"Are you okay with this?" I asked.
"With what?" Red replied. She held on fast to my arm as we flew. Beneath us, I could see the still-smoldering footprints where the demon had walked--and in the distance, I could see him marching toward the center of the Stix.
Didn't know what he wanted or what he was looking for, but I didn't plan on letting him find it.
"Killing Voodoo Jones," I said.
"I do not know how to break his spell," she said. "There is a chance that, upon dying, this will end. I know of no other effective means to save the Stix."
"Okay. It's just, you know. He seemed to mess you up earlier, and--"
"I will be fine," she said. "Is here sufficient?"
"Yeah," I said, and I let go.
I fell a dozen or so feet to the ground. I could see the demon lumbering away in the distance, see the wreckage of cars he had thrown aside. There were people popping their heads out of windows to watch--other people were running, hiding. A few were even trying to call the police on their cells.
"Stay safe," I shouted up to Red, and then I broke out into a charge.
It isn't long after Sue and Red leave that I feel something hard clench around my lungs.
It's funny. There are words for pain--excruciating, agonizing--but no word for out-of-breath. That's what I feel right now; like I can't even get a speck of oxygen to stick to my lungs.
"Not now," I wheeze, and then I reach for the hypospray in my pocket. With a soft hiss of compressed air, it fires a shot straight through the pores of my wrist and into my bloodstream.
Almost instantly, I feel my lungs grow loose and full.
I put the hypospray away and get to my feet. Then I start moving down the stairs--without the aid of an exoskeleton to buffet each step.
Three stories down--it's a breeze when you're a kid, but the goddamn Exodus when you're 73 years old. After a while, each step is agony; I have to fold up and press my body against the railing for a minute after the first flight of steps.
Serum's barely making a dent in the pain anymore. Which is bad--I'm building up an immunity to its effects.
I fight through the pain. Try to remember that there are lives at stake. As I make my way to the second flight of steps, I flip the cover off the keypad built into the uniform's forearm and start typing up the frequency for a new channel.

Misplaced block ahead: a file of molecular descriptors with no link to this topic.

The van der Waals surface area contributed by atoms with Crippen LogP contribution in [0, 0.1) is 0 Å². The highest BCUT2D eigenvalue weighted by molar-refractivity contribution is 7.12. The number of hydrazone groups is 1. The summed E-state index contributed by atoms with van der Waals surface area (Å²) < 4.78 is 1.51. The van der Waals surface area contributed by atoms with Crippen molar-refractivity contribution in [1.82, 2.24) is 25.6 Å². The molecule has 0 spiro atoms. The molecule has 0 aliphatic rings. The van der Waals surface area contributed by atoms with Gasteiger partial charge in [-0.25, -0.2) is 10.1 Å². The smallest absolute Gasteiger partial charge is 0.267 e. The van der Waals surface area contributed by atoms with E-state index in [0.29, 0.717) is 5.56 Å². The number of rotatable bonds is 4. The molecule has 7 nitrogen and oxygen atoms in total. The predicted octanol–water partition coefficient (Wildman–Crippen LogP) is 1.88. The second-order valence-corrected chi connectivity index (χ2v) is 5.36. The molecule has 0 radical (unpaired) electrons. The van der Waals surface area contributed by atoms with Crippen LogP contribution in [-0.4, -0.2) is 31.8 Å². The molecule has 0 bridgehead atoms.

When I put in the call, the Tank responds--and redirects my signal via satellite dish.
I hear the ringing in my earpiece. After the third ring--and the fifth step--I hear a click, and someone's voice.
"Bueno?" a woman asks.
"No comprehende español," I reply. "That you, Esmerelda?"
A moment of silence. And then: "...Mierda. You sound like shit, Sumerset."
"Aerobics," I say between gasps for breath. "Need help. You still operating?"
"You know the answer to that," she says. "This line secure?"
"I wouldn't call you on it if it wasn't."
"The world's already got one too many Blinks," she says.
"One more'll have to do. Daysdale's kid is in trouble."
"I heard about--mierda, Sumerset--on the news, the new Skull--is that--"
"Her kid. Yeah. Trouble in the Stix. How soon can you get here?"
"I'm already on my way. Situation?"
"I'll explain on the channel. Set your frequency to the old band we used to use," I tell her.
"...you're calling in more of us? Is it that bad?"
"Worse," I say. "I'm calling in everyone." And then I hang up.
I finish the second flight of stairs and start making more calls.
The bus hisses to a halt somewhere on the edge of home. Shrugging off my hood, I step off and back into the Stix.
Feels good to have the old street under my feet again--to be back where I belong. Where the scars aren't weird, or strange, or upsetting--where they're a badge of honor.
Except the moment I get off the bus, I sense something's wrong. My territory has been invaded--my sanctuary penetrated.
There's smoke rising up from the Stix, along with the sounds of yelling. On occasion, I hear what might be gunshots. And a distant, inhuman roar.
The bus-driver looks uneasy. I throw a look back at him. "Call the cops," I tell him, even though it won't make much of a difference. Cops don't come to the Stix. The Stix handles its own problems.
I turn and do my Wolverine thing. Bones sprout out of my knuckles--two foot long serrated blades.
With violence in mind, I head back home.